"But of course I am deeply worried that his selections of advisers and cabinet posts suggest otherwise."

So, Matt if he gave a speech, how do you think that would be received?

LEWIS: I think it could be received well.

LEMON: You think he'd do it?

LEWIS: Obviously the devil is in the details. It depends on what he says and how he says it. I don't even know that there needs to be a speech, speeches. And it's not a bad idea. But I do think that, you know, what is it Barack Obama said "don't tell me words don't matter." I think words matter, presidential rhetoric matters.

Going back to Bill Buckley, one of the most important missions of the conservative cause was policing the right. Bill Buckley rode out the Ayn Randers and the John Birchers. The fringe elements that would have tarnished what it means to be a conservative.

He saw how dangerous it was to associate racism and other fringe elements in with conservatism which I think is a very good positive philosophy. So, I think it is incumbent upon Donald Trump to be very clear and to be somewhat of a moral leader, part of being a president is being a moral leader and that includes calling out your side.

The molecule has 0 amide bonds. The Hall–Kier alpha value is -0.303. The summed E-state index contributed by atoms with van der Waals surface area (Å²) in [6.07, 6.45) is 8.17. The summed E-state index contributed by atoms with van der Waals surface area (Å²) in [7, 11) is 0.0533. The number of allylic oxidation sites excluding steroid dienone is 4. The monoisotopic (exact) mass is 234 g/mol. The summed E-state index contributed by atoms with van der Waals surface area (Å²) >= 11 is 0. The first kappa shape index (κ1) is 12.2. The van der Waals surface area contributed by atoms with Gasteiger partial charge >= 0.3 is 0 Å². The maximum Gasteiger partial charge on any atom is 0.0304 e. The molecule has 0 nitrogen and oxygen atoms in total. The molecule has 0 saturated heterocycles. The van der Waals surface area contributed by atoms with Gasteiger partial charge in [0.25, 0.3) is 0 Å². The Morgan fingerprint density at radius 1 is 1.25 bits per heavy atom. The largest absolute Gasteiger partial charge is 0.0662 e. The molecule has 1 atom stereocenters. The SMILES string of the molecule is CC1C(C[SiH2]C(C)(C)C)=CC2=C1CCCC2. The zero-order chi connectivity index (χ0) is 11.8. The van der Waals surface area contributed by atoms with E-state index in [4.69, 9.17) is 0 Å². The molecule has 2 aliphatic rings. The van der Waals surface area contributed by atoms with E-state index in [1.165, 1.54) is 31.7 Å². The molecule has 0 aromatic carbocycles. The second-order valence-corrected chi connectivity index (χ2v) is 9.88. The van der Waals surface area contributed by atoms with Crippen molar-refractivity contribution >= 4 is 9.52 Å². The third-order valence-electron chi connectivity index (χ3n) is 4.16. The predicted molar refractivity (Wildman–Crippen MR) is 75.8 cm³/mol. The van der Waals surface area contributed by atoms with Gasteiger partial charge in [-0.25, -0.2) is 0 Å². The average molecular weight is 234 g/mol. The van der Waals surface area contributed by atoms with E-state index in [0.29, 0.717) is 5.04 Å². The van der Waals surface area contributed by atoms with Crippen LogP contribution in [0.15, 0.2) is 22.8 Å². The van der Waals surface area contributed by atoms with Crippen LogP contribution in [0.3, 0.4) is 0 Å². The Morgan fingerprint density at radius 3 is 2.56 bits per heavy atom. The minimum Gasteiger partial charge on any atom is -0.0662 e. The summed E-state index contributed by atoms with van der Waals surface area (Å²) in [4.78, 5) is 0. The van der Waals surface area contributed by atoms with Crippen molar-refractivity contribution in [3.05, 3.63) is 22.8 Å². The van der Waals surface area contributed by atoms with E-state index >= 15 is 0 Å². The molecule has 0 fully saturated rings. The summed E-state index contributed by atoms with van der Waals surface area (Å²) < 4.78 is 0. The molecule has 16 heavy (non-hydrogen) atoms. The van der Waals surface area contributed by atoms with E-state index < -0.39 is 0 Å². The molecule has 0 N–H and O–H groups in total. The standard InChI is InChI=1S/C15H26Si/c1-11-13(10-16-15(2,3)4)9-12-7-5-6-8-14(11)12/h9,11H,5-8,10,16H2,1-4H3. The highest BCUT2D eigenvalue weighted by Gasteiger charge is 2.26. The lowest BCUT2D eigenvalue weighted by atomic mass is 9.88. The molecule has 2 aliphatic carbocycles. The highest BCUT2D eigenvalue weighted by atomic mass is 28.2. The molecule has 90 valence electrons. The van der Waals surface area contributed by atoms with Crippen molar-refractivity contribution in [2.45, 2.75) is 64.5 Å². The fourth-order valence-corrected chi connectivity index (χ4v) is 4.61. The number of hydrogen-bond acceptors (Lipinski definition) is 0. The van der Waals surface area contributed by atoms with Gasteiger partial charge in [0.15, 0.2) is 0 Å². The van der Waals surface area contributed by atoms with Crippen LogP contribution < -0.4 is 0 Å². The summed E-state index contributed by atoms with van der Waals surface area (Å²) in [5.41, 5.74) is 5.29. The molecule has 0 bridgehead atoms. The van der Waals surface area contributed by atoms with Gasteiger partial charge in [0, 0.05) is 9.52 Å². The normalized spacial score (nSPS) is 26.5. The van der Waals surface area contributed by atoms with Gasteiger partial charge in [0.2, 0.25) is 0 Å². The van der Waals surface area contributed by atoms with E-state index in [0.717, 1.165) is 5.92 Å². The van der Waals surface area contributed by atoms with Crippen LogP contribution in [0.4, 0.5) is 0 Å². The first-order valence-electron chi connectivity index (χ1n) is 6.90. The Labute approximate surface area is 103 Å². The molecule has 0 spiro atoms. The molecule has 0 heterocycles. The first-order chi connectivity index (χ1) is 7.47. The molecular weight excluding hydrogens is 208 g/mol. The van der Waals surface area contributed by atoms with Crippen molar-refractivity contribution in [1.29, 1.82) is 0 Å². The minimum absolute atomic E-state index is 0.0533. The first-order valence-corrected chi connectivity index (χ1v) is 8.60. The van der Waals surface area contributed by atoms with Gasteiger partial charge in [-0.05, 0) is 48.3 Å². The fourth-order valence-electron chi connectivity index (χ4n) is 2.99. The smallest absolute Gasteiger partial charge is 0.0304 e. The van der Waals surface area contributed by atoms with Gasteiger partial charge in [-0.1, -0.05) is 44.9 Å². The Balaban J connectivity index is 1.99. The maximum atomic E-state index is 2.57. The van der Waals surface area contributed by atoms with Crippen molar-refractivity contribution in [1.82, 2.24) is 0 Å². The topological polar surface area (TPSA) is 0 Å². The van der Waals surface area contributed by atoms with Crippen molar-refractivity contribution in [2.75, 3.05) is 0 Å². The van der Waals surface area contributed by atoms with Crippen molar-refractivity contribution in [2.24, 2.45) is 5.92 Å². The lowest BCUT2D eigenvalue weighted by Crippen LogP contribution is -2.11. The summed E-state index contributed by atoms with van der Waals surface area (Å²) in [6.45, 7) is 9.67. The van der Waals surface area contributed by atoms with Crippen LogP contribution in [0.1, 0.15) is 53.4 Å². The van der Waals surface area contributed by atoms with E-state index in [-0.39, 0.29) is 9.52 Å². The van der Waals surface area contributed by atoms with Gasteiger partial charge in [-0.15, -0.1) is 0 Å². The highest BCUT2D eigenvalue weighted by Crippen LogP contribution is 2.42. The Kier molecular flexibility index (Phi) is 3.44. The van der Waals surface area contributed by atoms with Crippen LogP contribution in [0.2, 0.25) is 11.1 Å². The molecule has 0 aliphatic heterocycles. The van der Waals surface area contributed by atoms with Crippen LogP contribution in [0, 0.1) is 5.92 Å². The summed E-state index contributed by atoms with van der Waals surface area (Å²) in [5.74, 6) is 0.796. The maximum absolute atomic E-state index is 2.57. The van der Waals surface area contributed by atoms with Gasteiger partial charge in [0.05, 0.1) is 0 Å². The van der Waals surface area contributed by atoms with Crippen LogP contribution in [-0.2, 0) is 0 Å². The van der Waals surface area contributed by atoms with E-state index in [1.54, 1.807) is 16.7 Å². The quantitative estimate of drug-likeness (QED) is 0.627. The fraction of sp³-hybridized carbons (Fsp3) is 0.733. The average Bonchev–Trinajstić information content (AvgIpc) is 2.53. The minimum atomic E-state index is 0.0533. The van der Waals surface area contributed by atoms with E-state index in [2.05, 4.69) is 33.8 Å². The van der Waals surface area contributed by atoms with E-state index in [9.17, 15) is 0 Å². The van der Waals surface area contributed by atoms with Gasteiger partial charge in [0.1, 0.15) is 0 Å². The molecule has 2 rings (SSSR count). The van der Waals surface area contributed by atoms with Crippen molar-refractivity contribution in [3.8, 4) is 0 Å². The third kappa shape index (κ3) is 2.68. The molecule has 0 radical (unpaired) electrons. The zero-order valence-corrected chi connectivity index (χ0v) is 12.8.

We saw Barack Obama do this recently at that rally, there was a protester there, I guess he was getting some flak from people in the audience and President Obama sort of stood up for that protester and said "hey, he has the right to be here, he's not hurting anybody." We need to see more of that. That's leadership.

DERSHOWITZ: But you know, President Obama hasn't done enough. He hasn't done enough in calling out Black Lives Matter when they included an argument about genocide, calling Israel genocidal country.

He hasn't done enough on Keith Ellison who for years was associated with Farrakhan and now says "I didn't know he was an anti-Semite." Look, if Keith Ellison worked for years with Farrakhan and didn't know he was an anti-Semite, he's too dumb to head the DNC. And I don't believe he's dumb. I don't think he's telling us the truth.

And I think that we on the liberal side have to call out the bigotry on the left as strongly as people on the right have to call the bigotry of the far right.

LEMON: Yoni, the Southern Poverty Law Center which attracts hate groups counted more than 700 cases of hateful harassment since Election Day. Here's what Donald Trump told 60 Minutes when he was told that people were committing acts of violence in his name.


DONALD TRUMP, UNITED STATES PRESIDENT-ELECT: I hate to hear that. I mean, I hate to hear that.


TRUMP: I don't hear it.


STAHL: You're not seeing this?

TRUMP: I saw one or two instances.

STAHL: On social media? TRUMP: But I think it's a very small amount. Again, I think it's the


STAHL: Do you want to say anything to those people.

TRUMP: I would say don't do it. That's terrible because I'm going to bring this country together.

STAHL: They're harassing Latinos, Muslims.